ALBUQUERQUE, N.M. (KRQE) – Albuquerque Police Department (APD) has unveiled a shift in how it deals with fatal car crash investigations. It’s another move to help get officers back on the streets faster. “It’s cut the time in half that it takes to process a scene, and we now have experts who are going to focus on this,” said Albuquerque police chief, Harold Medina.
For years, car crash scenes have taken APD officers hours to investigate and process, but with the addition of new civilian experts, that could change. Those experts have been in operation since June. Their job is to assist officers at crash scenes by taking the lead on time-consuming crash reconstruction. While the officer instead focuses on talking to and interviewing key witnesses.
“My reconstructionist, they’re using technologies such as drones, cameras, all these different things where they can actually plot the mathematical data on a scene to be able to find out speed vectors, all these things that we need to prove exactly what happened,” said Sgt. James Burton with the fatal crash unit.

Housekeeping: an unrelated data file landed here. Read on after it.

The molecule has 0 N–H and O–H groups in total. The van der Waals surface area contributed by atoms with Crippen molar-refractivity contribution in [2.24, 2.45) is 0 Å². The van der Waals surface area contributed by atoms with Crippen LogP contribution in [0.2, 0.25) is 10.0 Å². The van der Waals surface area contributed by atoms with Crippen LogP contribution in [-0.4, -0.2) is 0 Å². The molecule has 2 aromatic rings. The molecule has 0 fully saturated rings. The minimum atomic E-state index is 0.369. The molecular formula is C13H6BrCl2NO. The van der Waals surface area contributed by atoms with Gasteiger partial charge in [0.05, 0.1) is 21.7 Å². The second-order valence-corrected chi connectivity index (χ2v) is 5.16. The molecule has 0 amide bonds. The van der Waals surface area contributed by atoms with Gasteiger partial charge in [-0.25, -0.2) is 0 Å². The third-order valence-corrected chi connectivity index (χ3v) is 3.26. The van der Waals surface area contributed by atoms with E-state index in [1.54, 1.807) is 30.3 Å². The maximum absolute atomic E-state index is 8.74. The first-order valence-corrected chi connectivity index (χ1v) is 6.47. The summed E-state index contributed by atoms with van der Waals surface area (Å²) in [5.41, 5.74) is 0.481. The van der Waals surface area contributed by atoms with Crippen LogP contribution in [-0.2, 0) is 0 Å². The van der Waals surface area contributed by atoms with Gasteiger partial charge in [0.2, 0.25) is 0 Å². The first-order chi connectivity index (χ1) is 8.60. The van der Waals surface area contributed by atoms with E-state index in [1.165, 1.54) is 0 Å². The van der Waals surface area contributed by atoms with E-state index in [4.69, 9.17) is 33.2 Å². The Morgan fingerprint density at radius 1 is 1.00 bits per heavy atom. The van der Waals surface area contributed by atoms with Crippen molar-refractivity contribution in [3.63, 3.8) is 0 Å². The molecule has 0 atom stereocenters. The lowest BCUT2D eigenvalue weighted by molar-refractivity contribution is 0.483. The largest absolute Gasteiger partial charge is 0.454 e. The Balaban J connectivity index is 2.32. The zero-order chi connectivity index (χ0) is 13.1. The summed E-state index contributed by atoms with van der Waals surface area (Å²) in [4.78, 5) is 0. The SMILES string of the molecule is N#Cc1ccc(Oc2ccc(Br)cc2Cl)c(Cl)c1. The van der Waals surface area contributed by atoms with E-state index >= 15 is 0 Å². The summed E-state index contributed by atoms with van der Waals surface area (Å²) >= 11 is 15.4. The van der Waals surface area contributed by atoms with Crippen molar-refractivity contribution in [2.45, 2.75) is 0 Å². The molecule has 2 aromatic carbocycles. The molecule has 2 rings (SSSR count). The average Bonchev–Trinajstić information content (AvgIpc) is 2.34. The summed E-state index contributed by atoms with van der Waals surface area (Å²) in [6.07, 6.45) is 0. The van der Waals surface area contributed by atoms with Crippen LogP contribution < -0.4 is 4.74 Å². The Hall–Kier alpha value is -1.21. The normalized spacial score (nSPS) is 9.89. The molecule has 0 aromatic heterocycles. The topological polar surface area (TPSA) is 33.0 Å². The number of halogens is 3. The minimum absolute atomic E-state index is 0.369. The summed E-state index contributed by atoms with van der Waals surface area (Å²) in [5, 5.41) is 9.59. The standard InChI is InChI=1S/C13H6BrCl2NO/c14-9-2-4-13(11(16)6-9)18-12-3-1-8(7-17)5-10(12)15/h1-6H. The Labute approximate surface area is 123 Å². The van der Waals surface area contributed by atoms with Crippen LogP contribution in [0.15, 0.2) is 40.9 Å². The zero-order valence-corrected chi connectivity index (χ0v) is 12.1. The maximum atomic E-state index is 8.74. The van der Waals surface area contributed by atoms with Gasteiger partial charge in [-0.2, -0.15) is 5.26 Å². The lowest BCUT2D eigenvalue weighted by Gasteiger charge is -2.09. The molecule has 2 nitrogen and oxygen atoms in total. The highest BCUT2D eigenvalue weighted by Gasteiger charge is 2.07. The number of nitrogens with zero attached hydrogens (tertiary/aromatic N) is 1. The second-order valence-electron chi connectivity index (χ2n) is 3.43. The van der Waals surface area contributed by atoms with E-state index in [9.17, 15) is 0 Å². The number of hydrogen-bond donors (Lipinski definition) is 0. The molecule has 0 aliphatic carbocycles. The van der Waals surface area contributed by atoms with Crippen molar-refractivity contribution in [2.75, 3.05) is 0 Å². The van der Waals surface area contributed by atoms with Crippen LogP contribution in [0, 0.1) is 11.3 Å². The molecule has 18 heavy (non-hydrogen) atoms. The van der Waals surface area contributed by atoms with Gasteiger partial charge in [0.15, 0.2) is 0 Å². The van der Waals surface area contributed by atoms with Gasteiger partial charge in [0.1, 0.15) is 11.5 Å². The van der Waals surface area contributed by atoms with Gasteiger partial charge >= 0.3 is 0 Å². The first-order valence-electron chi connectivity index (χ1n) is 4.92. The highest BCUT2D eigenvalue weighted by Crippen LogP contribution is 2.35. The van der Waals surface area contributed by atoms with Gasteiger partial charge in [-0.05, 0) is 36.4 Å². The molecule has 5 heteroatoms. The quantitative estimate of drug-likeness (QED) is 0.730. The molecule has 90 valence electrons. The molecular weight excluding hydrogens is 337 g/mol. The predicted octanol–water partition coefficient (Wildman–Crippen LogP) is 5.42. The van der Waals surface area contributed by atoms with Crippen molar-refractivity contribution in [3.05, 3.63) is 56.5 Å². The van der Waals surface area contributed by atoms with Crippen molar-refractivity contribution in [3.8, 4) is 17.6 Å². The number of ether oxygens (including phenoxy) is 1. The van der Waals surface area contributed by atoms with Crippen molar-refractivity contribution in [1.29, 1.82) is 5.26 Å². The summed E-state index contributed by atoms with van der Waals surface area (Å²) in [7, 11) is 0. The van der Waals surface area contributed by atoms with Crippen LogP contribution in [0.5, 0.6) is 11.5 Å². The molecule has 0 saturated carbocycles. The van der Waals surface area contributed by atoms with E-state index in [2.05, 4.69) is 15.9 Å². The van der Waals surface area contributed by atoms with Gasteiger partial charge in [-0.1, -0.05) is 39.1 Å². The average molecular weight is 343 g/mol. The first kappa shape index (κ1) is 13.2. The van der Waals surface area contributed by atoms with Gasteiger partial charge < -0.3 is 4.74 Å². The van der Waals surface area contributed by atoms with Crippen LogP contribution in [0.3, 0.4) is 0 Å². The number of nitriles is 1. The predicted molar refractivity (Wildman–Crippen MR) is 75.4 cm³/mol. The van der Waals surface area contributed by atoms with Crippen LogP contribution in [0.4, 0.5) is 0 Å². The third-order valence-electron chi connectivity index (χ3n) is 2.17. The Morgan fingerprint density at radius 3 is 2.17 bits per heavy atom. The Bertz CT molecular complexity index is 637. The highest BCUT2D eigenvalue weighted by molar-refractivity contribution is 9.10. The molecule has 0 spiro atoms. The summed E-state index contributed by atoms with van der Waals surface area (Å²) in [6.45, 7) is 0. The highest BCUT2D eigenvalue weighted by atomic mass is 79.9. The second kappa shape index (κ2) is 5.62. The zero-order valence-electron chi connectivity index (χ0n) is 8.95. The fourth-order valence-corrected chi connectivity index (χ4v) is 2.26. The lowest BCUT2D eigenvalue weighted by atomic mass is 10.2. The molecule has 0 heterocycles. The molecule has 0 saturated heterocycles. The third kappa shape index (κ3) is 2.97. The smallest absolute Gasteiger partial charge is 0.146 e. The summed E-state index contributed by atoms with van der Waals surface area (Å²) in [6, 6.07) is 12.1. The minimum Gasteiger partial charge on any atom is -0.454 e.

Story continues below
- Albuquerque: 15-year-old suspect in Coronado Center shooting turns himself in
- Local: Albuquerque Mountain Rescue Council warns about false trails in Sandia Mountains
- Community: Farolito or luminaria? New Mexico State historian sheds light on the history of the paper lantern
- Sports: Remembering Chris Eaton by playing basketball
The ultimate goal is to get officers spending less time on scenes, and more time taking different calls, while civilians do most of the crash investigation work. The newer team was created a year ago but just started work in June after months of training.
“22 street racing operations, and four traffic enforcement tac plans that have resulted in 752 citations, four DWI arrests, and four felony arrests,” said Mayor Tim Keller. “This is in large part due to civilians taking that workload off their shoulders.”
APD said they’ve issued more than 17,000 citations between June and October. That’s nearly double the number issued over that same time span last year.